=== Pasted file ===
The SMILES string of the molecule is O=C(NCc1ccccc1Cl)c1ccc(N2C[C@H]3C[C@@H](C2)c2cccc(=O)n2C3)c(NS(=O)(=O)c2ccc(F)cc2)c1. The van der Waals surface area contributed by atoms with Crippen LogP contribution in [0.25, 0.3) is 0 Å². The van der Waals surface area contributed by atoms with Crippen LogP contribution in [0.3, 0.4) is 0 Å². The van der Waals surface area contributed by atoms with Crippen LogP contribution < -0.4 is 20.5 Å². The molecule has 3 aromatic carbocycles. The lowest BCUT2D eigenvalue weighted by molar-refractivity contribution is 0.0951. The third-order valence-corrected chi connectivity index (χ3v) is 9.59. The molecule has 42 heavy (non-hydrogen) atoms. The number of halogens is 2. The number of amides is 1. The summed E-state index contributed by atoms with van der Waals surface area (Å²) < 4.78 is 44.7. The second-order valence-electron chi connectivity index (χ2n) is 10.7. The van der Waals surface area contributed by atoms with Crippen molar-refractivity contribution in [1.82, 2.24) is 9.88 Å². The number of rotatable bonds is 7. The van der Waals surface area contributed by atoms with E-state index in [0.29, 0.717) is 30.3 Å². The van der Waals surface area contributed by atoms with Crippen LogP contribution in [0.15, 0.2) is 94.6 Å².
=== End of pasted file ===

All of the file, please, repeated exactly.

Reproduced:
The SMILES string of the molecule is O=C(NCc1ccccc1Cl)c1ccc(N2C[C@H]3C[C@@H](C2)c2cccc(=O)n2C3)c(NS(=O)(=O)c2ccc(F)cc2)c1. The van der Waals surface area contributed by atoms with Crippen LogP contribution in [0.25, 0.3) is 0 Å². The van der Waals surface area contributed by atoms with Crippen LogP contribution in [0.3, 0.4) is 0 Å². The van der Waals surface area contributed by atoms with Crippen LogP contribution < -0.4 is 20.5 Å². The molecule has 3 aromatic carbocycles. The lowest BCUT2D eigenvalue weighted by molar-refractivity contribution is 0.0951. The third-order valence-corrected chi connectivity index (χ3v) is 9.59. The molecule has 42 heavy (non-hydrogen) atoms. The number of halogens is 2. The number of amides is 1. The summed E-state index contributed by atoms with van der Waals surface area (Å²) < 4.78 is 44.7. The second-order valence-electron chi connectivity index (χ2n) is 10.7. The van der Waals surface area contributed by atoms with Crippen molar-refractivity contribution in [1.82, 2.24) is 9.88 Å². The number of rotatable bonds is 7. The van der Waals surface area contributed by atoms with E-state index in [0.29, 0.717) is 30.3 Å². The van der Waals surface area contributed by atoms with Crippen LogP contribution in [0.15, 0.2) is 94.6 Å².